Differential expression patterns of disease-related target genes of DELs after PM infection. The expression values were measured as fragments per kilobase of exon model per million mapped reads (FPKM) and presented as log2 (value + 1). High expression levels are shown in green and low expression levels are shown in red

LncRNA act as precursors, targets or eTMs of miRNAs

Numerous studies have reported that lncRNAs can interact with other ncRNAs such as miRNA to regulate various biological processes in many plants [23, 24]. On the one hand, many lncRNAs can act as potential miRNA precursors. On the other hand, lncRNAs could be targeted by miRNAs. In addition, plant lncRNAs could act as eTMs by binding to specific miRNA, competing with the target mRNA of miRNA and thus blocking the cleavage and alleviating the repression of its target gene [23]. In the present study, 23 lncRNAs were identified as the precursors of 19 miRNA families, including miR160, miR319, miR394, miR398 and miR408 that have been reported to play significant roles in mediating plant responses to phytopathogens (Table 2). Meanwhile, 43 lncRNAs were predicted as the potential targets of 22 miRNA families and 13 lncRNAs as eTMs of 11 miRNAs (Table 3). For a fraction of miRNAs, only one target was identified, such as miR162, miR319, miR390 and others. However, most miRNAs were found to have more than one target genes. For example, six lncRNAs and seven lncRNAs were targeted by miR156 and miR7129, respectively. Among these miRNA targets, LNC_014183 was the target of miR398 that was recently confirmed to be involved in plant immunity.

Table 2 LncRNAs acting as miRNA precusors in melon
Table 3 LncRNAs that were predicted as miRNA targets and eTMs in melon


Emerging evidences showed that lncRNAs play significant roles in multiple biological processes, such as plant growth and development, fruit ripening, drought and salt stress response [13, 25]. In particular, lncRNAs have also been shown to be involved in the resistance against multiple diseases in several plants [26, 27]. However, there is limited information about the roles of lncRNAs and their regulatory mechanism in resisting to PM infection in plants. Recently, the availability of melon genome sequences provided reference information for non-coding regions annotation and their functional analysis. In the present study, high-throughput RNA-seq and comparative transcriptome analysis were performed to identify PM-responsive lncRNAs from the leaves of PM-resistant and PM-susceptible melons. In total, 11,612 lncRNAs were finally discovered. The number of hc-lncRNAs in melon was higher than that in Arabidopsis (6480), rice (2965), tomato (3679) and Chinese cabbage (4594), which can be attributed to the number of samples used for sequencing in our study were larger than that of other species. Furthermore, it was observed that lncRNAs in melon were relatively shorter in length and contained fewer exons compare to protein-coding transcripts, which was consistent with the results from all other plants [8, 11].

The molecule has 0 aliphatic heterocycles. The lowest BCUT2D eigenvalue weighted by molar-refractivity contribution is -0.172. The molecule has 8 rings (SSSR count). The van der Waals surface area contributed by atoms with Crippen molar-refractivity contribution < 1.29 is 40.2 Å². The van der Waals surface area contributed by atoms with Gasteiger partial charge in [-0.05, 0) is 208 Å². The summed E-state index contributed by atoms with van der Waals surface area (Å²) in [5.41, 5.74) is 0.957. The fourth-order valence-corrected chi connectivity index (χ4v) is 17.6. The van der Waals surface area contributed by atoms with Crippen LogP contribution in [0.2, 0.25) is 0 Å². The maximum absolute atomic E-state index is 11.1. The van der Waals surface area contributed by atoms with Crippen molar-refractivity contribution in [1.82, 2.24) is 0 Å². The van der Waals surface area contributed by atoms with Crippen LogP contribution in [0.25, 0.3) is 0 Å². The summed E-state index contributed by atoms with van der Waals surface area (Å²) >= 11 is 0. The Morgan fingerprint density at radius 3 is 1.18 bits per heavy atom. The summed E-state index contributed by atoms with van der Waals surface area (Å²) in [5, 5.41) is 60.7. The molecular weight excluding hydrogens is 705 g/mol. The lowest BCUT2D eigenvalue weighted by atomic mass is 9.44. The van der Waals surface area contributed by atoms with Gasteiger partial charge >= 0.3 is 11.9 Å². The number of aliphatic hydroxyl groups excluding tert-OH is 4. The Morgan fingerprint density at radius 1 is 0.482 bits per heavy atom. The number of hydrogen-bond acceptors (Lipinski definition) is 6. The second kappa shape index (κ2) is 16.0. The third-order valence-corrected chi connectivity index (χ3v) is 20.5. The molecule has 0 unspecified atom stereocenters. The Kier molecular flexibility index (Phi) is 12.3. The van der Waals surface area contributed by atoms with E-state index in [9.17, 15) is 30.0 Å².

Differential expression analysis revealed that a large number of lncRNAs were significantly differentially expressed after PM infection in both PM-resistant and PM-susceptible melons, which clearly suggested that these PM-responsive lncRNAs might be important regulators in PM resistance. A total of 183 and 387 lncRNAs were specifically differentially expressed in PM-susceptible melon and PM-resistant melon, respectively. More importantly, qRT-PCR analysis confirmed that the fold change of various lncRNAs in PM-resistant melon were larger than that in PM-susceptible melon, implying that a distinct disease response and function might exist in both melons. Thus, further functional study will be focused on these 387 DELs that were likely to play significant roles in resisting to PM, which contribute to the resistance phenotype in PM-resistant melon. Among 387 DELs, many lncRNAs such as LNC_019333, LNC_018800, LNC_023803, LNC_018062, LNC_010059 were obviously induced at both 24 and 48 hpi compared to mock samples after PM infection in PM-resistant melon, whereas these lncRNAs showed no differential expression either at 24 or at 48 hpi in PM-susceptible melon, which further confirmed that these lncRNAs might play vital roles in the biological processes that against to PM infection.